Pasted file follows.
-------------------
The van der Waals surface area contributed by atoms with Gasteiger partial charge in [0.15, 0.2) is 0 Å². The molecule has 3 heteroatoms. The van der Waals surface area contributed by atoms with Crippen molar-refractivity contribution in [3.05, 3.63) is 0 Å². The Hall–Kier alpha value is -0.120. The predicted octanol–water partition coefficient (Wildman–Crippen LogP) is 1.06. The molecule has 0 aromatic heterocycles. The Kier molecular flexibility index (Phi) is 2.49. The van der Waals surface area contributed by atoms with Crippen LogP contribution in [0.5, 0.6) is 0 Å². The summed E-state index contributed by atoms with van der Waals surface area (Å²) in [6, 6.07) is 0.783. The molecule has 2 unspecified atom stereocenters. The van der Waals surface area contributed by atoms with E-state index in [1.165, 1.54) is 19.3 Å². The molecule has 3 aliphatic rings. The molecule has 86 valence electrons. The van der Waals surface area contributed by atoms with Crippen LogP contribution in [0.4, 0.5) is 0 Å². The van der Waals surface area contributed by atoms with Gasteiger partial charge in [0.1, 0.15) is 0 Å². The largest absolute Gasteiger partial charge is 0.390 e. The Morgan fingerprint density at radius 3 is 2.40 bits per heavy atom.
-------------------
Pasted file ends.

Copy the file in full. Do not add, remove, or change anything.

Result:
The van der Waals surface area contributed by atoms with Gasteiger partial charge in [0.15, 0.2) is 0 Å². The molecule has 3 heteroatoms. The van der Waals surface area contributed by atoms with Crippen molar-refractivity contribution in [3.05, 3.63) is 0 Å². The Hall–Kier alpha value is -0.120. The predicted octanol–water partition coefficient (Wildman–Crippen LogP) is 1.06. The molecule has 0 aromatic heterocycles. The Kier molecular flexibility index (Phi) is 2.49. The van der Waals surface area contributed by atoms with Crippen LogP contribution in [0.5, 0.6) is 0 Å². The summed E-state index contributed by atoms with van der Waals surface area (Å²) in [6, 6.07) is 0.783. The molecule has 2 unspecified atom stereocenters. The van der Waals surface area contributed by atoms with E-state index in [1.165, 1.54) is 19.3 Å². The molecule has 3 aliphatic rings. The molecule has 86 valence electrons. The van der Waals surface area contributed by atoms with Crippen LogP contribution in [0.4, 0.5) is 0 Å². The van der Waals surface area contributed by atoms with Gasteiger partial charge in [0.1, 0.15) is 0 Å². The largest absolute Gasteiger partial charge is 0.390 e. The Morgan fingerprint density at radius 3 is 2.40 bits per heavy atom.